Sulfonylureas Linked To Higher Risk Of Heart ProblemsDec 4, 2009 | Parker Waichman LLP
Sulfonylureas, a claid ass of drugs long used in the treatment of type 2 diabetes, have been linked with an increased risk of death and cardiac failure over newer treatments, according to research, writes the Palm Beach Post.
The study—which agreed with current American Diabetes Association recommendations—found sulfonylureas did not perform as well as metformin when comparing them to orally dispensed anti-diabetes medications. Sulfonylureas include glyburide, glipizide, and glimepiride; metformin is sold under brand name Glucophage, among others, said the Palm Beach Post.
The study found diabetes drugs Actos (generic: pioglitazone) and Avandia (generic: rosiglitazone) did not raise the risk of heart attack and that Actos was linked to a lower risk of death versus Avandia, said the Palm Beach Post. Both medications are in the class of drugs known as thiazolidinediones.
People on first- or second-generation sulfonylureas had a 24 to 61 percent higher risk of dying from all causes versus those taking metformin, those on second-generation sulfonylureas experienced a 30 percent increased risk of developing congestive heart failure, and those on Actos experienced a 31 to 39 percent lower risk of death versus people taking metformin, said the Palm Beach Post.
People on Avandia experienced a 34 to 41 percent higher risk of dying than those taking Actos, the Palm Beach Post added. “A large difference in outcome between pioglitazone and rosiglitazone has been observed in several other studies. Once again, these authors confirm that rosiglitazone appears to be associated with substantially worse cardiovascular outcomes compared with pioglitazone," Dr. Steve Nissen of the Cleveland Clinic said.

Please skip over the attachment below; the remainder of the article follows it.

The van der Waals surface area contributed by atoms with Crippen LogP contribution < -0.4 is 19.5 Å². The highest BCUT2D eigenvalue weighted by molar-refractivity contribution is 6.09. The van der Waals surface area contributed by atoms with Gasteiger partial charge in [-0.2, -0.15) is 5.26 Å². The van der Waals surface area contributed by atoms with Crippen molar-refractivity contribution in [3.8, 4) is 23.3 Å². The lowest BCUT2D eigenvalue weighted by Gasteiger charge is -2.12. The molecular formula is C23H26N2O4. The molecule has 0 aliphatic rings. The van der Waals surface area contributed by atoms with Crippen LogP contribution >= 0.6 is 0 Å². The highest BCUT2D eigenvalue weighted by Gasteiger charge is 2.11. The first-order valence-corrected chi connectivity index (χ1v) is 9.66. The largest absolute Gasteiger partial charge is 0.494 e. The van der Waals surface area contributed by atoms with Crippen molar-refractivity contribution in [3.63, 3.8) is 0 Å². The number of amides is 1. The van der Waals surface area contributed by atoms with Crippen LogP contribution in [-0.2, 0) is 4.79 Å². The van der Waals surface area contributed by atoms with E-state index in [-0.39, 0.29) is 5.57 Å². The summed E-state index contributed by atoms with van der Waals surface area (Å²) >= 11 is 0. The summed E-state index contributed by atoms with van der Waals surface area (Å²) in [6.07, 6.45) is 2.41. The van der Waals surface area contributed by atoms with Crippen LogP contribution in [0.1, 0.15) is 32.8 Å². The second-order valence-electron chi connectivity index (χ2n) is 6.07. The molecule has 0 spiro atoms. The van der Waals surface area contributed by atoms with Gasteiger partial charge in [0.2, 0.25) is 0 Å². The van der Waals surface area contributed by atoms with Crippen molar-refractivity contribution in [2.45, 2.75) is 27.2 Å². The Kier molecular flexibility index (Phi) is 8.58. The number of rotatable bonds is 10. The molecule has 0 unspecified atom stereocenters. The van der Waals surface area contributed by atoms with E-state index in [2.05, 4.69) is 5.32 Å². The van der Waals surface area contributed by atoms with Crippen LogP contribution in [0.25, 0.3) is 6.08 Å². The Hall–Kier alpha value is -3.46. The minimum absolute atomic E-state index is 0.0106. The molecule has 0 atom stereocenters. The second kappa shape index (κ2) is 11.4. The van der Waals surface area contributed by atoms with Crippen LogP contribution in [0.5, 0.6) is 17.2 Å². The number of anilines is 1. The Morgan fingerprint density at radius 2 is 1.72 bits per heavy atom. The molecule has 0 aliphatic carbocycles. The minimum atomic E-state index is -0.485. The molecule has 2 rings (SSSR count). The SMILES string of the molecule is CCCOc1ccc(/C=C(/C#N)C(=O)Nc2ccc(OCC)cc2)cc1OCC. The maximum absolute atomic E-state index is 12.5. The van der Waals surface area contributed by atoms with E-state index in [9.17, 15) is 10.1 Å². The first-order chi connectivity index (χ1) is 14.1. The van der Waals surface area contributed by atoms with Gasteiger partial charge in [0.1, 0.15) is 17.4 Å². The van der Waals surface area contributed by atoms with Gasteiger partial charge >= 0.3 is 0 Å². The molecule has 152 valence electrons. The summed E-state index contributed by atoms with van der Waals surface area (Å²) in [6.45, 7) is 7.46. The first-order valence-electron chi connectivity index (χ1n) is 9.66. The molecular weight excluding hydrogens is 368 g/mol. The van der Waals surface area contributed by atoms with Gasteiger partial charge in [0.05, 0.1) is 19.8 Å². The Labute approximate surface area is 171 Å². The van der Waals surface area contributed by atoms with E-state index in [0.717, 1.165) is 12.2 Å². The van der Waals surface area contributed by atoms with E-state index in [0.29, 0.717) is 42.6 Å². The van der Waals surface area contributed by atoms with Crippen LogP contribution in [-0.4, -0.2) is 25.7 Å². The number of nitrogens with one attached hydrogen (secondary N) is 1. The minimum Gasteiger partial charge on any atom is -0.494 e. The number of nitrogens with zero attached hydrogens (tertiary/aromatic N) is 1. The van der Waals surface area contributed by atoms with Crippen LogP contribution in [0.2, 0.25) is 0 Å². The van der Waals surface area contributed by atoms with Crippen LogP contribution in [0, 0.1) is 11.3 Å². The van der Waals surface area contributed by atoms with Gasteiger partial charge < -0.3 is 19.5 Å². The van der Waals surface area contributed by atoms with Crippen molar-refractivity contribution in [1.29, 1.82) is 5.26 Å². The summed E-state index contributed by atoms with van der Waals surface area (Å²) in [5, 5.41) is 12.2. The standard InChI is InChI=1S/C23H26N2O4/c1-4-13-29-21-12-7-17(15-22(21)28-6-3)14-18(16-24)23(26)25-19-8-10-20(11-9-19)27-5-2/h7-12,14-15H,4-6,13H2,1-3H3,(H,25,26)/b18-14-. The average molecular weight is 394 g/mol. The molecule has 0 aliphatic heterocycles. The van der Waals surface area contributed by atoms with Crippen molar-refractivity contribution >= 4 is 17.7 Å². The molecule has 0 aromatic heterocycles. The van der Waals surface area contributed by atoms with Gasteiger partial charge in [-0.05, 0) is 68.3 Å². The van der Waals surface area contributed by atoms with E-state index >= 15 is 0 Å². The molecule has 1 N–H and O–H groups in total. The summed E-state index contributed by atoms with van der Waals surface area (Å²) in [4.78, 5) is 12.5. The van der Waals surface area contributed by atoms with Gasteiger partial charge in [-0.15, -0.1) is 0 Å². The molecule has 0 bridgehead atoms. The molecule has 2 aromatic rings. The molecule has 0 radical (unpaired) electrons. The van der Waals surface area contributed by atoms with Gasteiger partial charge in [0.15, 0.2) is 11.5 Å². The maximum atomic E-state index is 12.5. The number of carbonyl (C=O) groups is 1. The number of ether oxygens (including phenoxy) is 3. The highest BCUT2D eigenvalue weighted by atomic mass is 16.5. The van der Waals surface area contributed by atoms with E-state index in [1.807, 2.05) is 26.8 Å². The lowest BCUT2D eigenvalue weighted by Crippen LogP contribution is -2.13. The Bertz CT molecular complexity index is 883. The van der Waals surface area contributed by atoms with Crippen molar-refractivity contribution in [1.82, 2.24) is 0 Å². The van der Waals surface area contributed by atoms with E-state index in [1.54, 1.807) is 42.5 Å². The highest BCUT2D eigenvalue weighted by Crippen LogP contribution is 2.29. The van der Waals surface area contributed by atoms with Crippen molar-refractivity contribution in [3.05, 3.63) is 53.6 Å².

While not funded by Big Pharma, several study authors have links to drug companies such as Avandia maker GlaxoSmithKline, and Actos maker, Takeda Pharmaceuticals, said the Palm Beach Post. Avandia has been linked to so many health problems that some have questioned whether or not it should be on the market at all.
In November 2007, a warning detailing Avandia’s association with myocardial ischemia was added to the drug’s boxed warning. That warning followed an analysis of 42 clinical trials published by the Cleveland Clinic in May 2007 that found patients taking Avandia had a 43-percent higher risk of having a heart attack. That summer, GlaxoSmithKline and the Food & Drug Administration (FDA) came under fire for an apparent failure to warn the public about the cardiac risks associated with Avandia.
Another study of 30,000 diabetic patients published in the November 24, 2008 issue of The Archives of Internal Medicine found elderly Avandia patients were at higher risk of death than people on other diabetes medication. Among the patients prescribed Avandia, the rate of death was 15 percent higher than in those prescribed Actos.
This July, a study known as RECORD found Avandia “significantly” raises the risk of heart failure and fractures. Unlike previous research, this study did not find that people taking Avandia were at a higher risk of heart death, and was unable to determine if the Avandia patients had a higher chance of heart attack. RECORD was not a blind study, and was controversial because it was funded by Glaxo. Dr. Nissen, who conducted the 2007 Cleveland Clinic study, said RECORD was “seriously flawed” because more patients in the Avandia group were taking cholesterol-lowering statins and that group had what looked to be a high drop-out rate.
In October 2008, the group Public Citizen said it had identified 14 cases of Avandia-induced liver failure in the FDA’s Adverse Event Reporting System. Of the 14 cases, 12 resulted in death, prompting Public Citizen to file a petition with the FDA asking that Avandia be removed from the market.